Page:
Tag Archives: find

Ubuntu Server: Recursively Remove .svn Folders Tips, Tricks and Tutorials 17 FEB 2014

ubuntu-10-logoSometimes SVN repositories just go bad and the best way forward as far as what you are concerned is to simply wipe them and start out fresh. Of course, while you can simply delete the SVN repo directly to remove it and then quickly recreate it with a few commands, you obviously need to tread a little more carefully around your existing SVN checkout – basically the collection of folders and files that you’re going to be using to repopulate your shiny new SVN repository with!

If you forgot to export your current checkout before deleting your SVN repo or perhaps the repository was too damaged to allow for exporting, you now sit with the situation where your checked out folders and subfolders all contain the obligatory hidden .svn directory which Subversion uses to store its required metadata in.

So in order to continue, we need a method of recursively removing these .svn hidden folders.

Luckily, by chaining the Linux find command with the suitable remove command, achieving this is pretty damn quick.

First, scope out just what files are going to be affected by the recursive delete function by first rather echoing out a list of affected folders/files:

find . -name .svn -exec echo {} \;

If you are happy with the list, continue with the actual delete:

find . -name .svn -exec rm -rf {} \;

Done. Of course, it’s best not to be messing around with SVN repositories in this fashion, but like most bad options in life, sometimes it is just completely unavoidable.

Ubuntu: How to Search for a Folder via the Terminal CodeUnit 11 JAN 2011

Often you know that there exists a specific directory on your system, but you just can’t seem to locate it anywhere. Enter the useful find statement, a generic workhorse that you will most certainly find on almost all *nix distributions!

To locate a specific directory by name, simply run:

sudo find / -name directoryname -type d

This will print out the list of matching directory paths that can be located on the system. Note that the sudo isn’t strictly necessary, but helps if you suspect the folder to be lurking in one of the system protected directories!

Nifty.

Ubuntu: Delete Files Older than a Certain Number of Days via the Terminal CodeUnit 10 AUG 2010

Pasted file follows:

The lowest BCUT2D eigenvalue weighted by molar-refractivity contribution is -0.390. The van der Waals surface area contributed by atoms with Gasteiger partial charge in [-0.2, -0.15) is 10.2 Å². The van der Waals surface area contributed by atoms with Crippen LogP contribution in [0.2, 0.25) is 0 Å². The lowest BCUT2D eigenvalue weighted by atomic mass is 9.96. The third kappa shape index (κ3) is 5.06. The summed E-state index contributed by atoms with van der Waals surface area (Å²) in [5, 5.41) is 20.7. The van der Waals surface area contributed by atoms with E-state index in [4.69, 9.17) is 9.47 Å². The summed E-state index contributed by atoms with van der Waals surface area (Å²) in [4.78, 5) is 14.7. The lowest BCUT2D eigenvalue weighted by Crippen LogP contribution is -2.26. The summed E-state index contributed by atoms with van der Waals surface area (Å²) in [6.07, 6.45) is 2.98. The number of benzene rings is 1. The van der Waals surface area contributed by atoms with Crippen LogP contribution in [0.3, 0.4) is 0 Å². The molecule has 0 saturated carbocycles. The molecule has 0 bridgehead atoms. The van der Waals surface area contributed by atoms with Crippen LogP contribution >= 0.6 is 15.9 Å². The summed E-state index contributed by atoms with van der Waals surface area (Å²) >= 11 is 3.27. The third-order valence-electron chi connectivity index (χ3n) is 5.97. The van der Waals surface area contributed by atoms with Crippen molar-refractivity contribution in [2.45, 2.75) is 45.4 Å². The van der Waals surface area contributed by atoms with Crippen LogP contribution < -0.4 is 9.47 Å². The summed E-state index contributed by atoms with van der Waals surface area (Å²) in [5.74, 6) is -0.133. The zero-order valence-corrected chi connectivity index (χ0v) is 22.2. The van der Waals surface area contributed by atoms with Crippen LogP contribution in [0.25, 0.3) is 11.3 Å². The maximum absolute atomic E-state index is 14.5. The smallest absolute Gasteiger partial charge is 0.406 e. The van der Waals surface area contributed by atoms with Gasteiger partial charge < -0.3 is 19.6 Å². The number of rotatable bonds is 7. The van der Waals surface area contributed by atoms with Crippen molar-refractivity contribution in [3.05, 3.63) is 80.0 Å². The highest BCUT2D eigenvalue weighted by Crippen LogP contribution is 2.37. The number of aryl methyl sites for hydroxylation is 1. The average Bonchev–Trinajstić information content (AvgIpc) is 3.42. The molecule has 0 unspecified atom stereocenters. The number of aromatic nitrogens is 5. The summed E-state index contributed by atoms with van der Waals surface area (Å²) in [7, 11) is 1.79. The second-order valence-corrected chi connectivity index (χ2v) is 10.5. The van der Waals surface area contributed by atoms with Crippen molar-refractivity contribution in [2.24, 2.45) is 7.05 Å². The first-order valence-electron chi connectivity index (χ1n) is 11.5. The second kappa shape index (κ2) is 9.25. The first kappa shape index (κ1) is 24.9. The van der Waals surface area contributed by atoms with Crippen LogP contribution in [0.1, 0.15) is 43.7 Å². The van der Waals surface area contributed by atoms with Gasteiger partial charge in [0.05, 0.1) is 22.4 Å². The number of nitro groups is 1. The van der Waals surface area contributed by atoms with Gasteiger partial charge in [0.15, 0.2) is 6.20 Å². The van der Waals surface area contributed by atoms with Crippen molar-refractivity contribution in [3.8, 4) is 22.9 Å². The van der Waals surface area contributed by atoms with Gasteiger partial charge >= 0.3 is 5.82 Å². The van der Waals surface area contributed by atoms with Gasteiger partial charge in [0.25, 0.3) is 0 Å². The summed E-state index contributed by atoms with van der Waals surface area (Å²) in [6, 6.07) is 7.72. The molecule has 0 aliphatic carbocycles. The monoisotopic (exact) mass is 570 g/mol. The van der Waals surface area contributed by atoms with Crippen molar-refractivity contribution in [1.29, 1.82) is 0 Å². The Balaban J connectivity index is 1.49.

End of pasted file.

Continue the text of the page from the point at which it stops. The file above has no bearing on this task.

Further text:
For example, let’s say you currently do non-incremental backups of your data on a daily business. If you don’t keep an eye on it, pretty soon your backup folder will run out of space and your system would come crashing down – so maybe it isn’t such a bad idea to run a cron in the background that deletes unnecessary files that are older than a specified number of days.

So how do we do this?

Well one solution is to make use of the powerful little find utility that comes with pretty much any variant of Linux. What this littly beauty does is offer you a whole lot of useful arguments, one of the most interesting being that of specifying a command to run on each file found!

Leveraging this functionality, we will first use the find command to locate our files older than a nuber of days and then use the rm command to delete them.

So how would the syntax for this look then?

find /path/to/files* -mtime +7 -exec rm {} ;

(Note the spaces between rm, {} and ;)

The first argument is the path to the files, it being either a path, directory or even a wildcard as indicated above. Full path is probably the safest though!

The second -mtime argument is used to specify the number of days old a file needs to be in order to qualify for the search. If you enter +7 like we have, then find will return all files older than 7 days.

Finally, the -exec attribute allows us to pass our command (like rm) to the find function and apply it against each of the located files. The {} ; at the end is simply a control sequence to terminate the command.

Nifty.